6)    Turn on the Google Latitude Badge in “Application Settings” at Google Latitude, and integrate that HTML into your blog or website.
7)    On your ISatPhone, configure the “Personal Alert” (Menu->Extras->Personal Alert->Configure Personal Alert), and add the email address from

That’s it.  You can update your location on (and in turn, Google Latitude) by one of these methods:
1)    Send a Personal Alert from your ISatPhone to your email address.
2)    Go to and manually enter your lat/long.
3)    If you have a GPS enabled phone/tablet, and are online, go to and click on the “Auto CheckIn” box to update you position, then you can uncheck it so it does not update as you walk around town :).
4)   See the “Tracking” section for more ways as well:

The link to your history page is simply, so you can add this link to your blog/site as well to allow people to view your past locations.  USERNAME is your account name you set up on
Now you have full mapping and tracking from a number of sources, including your ISatPhone via their simple and inexpensive, Personal Alert feature.

Wednesday, February 27, 2013

A Magnificent Sail

Mark and I moved from Contadora, the “main” and most touristy island of Las Perlas, to the east side of the biggest island in the chain: Isla del Rey. The distance was only about 15 miles and all we hoped for was some wind and no current against us, something we seemed to always “time right”, meaning it has been taking us forever each time to switch anchorages, even though the distances are short.

On this beautiful sunny day with deep blue skies and not a white puff of a cloud, we had a magnificent sail. Not in the way of speed or it being invigorating – there just is not enough wind for that in this area, gone are the trade winds -  but magnificent in the way of our surroundings. There was barely 6 knots of wind from the north, so behind us, and we had pulled the spinnaker up. The seas were flat; the ride was smooth, comfortable and very pleasant. We didn’t mind only doing 2.5 knots, one or more of which was current; the brand new autopilot didn’t mind doing all the work.
It took us about 7 hours to reach our next destination Espiritu Santo, but the last couple of hours were filled with entertainment on top of relaxation. While Devil Rays were jumping and doing summer saults all around us (they leap out of the water and do acrobatics in the air!), we spotted some whales in the distance. Through binoculars, we saw them take turns breathing (“Look at the water spout!”), breaching (“Wow, he’s coming out of the water”), sliding along the surface (“His body is huge!”) and disappearing (“Watch the forked tail!”). It was an awesome spectacle and we are starting to believe the stories about an abundance of sea life in the Pacific Ocean.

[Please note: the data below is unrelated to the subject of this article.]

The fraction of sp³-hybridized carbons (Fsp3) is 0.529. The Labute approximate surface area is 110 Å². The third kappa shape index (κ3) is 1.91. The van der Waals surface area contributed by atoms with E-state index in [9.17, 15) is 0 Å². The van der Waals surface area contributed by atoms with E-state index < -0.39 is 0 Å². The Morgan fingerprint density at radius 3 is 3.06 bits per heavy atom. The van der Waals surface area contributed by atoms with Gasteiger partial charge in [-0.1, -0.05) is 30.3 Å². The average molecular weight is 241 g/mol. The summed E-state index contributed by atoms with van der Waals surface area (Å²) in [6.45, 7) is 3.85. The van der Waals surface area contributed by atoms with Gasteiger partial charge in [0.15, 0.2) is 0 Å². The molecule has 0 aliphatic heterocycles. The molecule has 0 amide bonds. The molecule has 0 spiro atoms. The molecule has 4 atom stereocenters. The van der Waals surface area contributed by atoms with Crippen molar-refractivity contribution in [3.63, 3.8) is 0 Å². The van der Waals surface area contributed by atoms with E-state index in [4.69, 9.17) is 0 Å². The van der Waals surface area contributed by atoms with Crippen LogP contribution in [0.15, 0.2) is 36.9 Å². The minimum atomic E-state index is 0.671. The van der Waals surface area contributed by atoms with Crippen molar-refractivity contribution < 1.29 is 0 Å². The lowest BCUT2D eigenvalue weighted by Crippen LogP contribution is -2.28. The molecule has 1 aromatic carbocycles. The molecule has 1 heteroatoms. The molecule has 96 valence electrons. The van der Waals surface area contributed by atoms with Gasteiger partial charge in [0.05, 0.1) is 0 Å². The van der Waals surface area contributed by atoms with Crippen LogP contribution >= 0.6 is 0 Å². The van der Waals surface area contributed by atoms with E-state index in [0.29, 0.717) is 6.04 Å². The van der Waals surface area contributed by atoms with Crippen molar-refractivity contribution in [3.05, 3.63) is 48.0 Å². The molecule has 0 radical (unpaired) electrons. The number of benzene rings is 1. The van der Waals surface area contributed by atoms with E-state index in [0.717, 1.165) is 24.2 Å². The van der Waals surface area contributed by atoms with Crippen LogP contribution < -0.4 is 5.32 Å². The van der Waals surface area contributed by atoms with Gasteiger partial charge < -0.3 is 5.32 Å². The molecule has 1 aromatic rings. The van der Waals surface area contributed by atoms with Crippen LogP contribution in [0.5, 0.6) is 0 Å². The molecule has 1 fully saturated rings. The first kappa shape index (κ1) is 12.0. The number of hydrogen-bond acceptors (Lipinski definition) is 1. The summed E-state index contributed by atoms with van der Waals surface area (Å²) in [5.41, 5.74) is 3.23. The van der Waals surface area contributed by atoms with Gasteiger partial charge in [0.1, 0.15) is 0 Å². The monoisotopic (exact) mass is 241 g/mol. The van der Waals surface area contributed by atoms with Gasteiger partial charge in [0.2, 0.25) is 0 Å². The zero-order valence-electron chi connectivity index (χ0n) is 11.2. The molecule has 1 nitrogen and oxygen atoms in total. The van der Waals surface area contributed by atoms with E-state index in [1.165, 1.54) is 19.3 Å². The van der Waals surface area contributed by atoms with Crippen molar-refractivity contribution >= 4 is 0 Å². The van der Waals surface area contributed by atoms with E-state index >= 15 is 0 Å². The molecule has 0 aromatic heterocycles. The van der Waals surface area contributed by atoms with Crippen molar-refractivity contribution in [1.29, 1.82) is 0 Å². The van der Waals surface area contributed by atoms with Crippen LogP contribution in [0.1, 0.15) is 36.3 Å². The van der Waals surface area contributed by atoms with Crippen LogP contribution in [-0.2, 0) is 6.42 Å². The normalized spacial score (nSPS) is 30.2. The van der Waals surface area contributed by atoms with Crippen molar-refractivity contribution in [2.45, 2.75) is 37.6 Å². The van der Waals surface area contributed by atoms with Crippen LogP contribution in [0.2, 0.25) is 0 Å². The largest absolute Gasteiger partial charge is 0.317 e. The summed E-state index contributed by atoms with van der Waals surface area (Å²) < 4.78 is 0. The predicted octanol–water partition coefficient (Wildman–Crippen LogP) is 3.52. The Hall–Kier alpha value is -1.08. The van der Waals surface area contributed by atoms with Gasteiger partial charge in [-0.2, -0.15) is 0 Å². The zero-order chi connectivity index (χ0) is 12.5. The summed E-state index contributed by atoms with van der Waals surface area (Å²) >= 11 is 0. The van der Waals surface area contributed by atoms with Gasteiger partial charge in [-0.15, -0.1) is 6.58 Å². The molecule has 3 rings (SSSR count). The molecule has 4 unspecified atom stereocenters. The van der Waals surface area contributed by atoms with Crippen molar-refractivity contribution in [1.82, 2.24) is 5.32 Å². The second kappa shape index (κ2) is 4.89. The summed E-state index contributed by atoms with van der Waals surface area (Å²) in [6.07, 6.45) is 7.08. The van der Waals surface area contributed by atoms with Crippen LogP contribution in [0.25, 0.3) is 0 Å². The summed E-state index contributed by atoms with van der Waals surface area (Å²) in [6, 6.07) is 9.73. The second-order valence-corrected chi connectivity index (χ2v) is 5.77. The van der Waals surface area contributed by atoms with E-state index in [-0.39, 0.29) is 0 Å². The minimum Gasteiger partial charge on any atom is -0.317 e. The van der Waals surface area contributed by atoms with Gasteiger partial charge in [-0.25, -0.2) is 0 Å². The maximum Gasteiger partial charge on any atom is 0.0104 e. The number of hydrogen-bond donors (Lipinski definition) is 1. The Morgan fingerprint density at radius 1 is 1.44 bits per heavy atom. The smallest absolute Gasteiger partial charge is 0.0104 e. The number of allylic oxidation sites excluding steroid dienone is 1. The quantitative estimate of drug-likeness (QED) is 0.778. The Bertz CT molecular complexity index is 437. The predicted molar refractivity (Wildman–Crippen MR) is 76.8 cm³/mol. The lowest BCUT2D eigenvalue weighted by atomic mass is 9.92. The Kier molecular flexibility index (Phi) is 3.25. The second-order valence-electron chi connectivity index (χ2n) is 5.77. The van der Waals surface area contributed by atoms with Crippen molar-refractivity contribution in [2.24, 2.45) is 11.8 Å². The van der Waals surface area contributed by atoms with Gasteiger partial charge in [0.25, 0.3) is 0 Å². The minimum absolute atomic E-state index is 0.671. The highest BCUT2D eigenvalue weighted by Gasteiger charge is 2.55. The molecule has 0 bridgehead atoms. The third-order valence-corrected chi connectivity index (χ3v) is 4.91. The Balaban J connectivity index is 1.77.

We also noticed big, turbulent spots in the water, where hundreds of fish had gathered. The areas looked like breaking waves. Unfortunately, we were going too slow to catch anything. I should probably mention the birds as well: pelicans, frigate birds, birds of prey, they are ever-present at all times of the day and in large numbers. The other day, I spent an hour on the beach and counted at least ten different species of birds, while lying on my back in the powdery sand. To finally be surrounded by all these amazing creatures is a joy and – for me – one of the main reasons why I (still) live on a boat!

Tuesday, February 19, 2013

Snail Experiment

Mark and I have been in the Las Perlas islands, 40 miles southeast of Panama City, for over a week now and let me tell you, this is a much nicer, more beautiful, cleaner, quieter and flatter place to get some boat work done and make the last preparations for our big trip(s) to come. There is supposed to be an abundance of fish here, but so far we’ve only caught a bonito (small tuna) while trawling from our dinghy along the ocean’s edge. It was tasty, and provided three lunches, but we got excited about a new possibility of seafood…

One day, we talked to other cruisers in the area and they told us about the snails they found on the rocks at low tide and how tasty they were. They showed us one of the shells and with that information we set out “hunting” one day ourselves. At lowish tide, we took the dinghy to our “private” beach – and island – and walked along the recently exposed rocks. I was distracted by a whole array of funny sea creatures I’d never seen before and by the amazing scenery, which my camera couldn’t keep up with. Mark – the better focused and committed of the two of us – found plenty of snails. Dinghy bailer in hand (we did bring a knife, which was not needed to pick them up, but forgot a bucket or bag to put our catch in), he managed to fill the broken pitcher up. I also found a “pile” of shells, which looked a bit different than his ones, but added to the lot.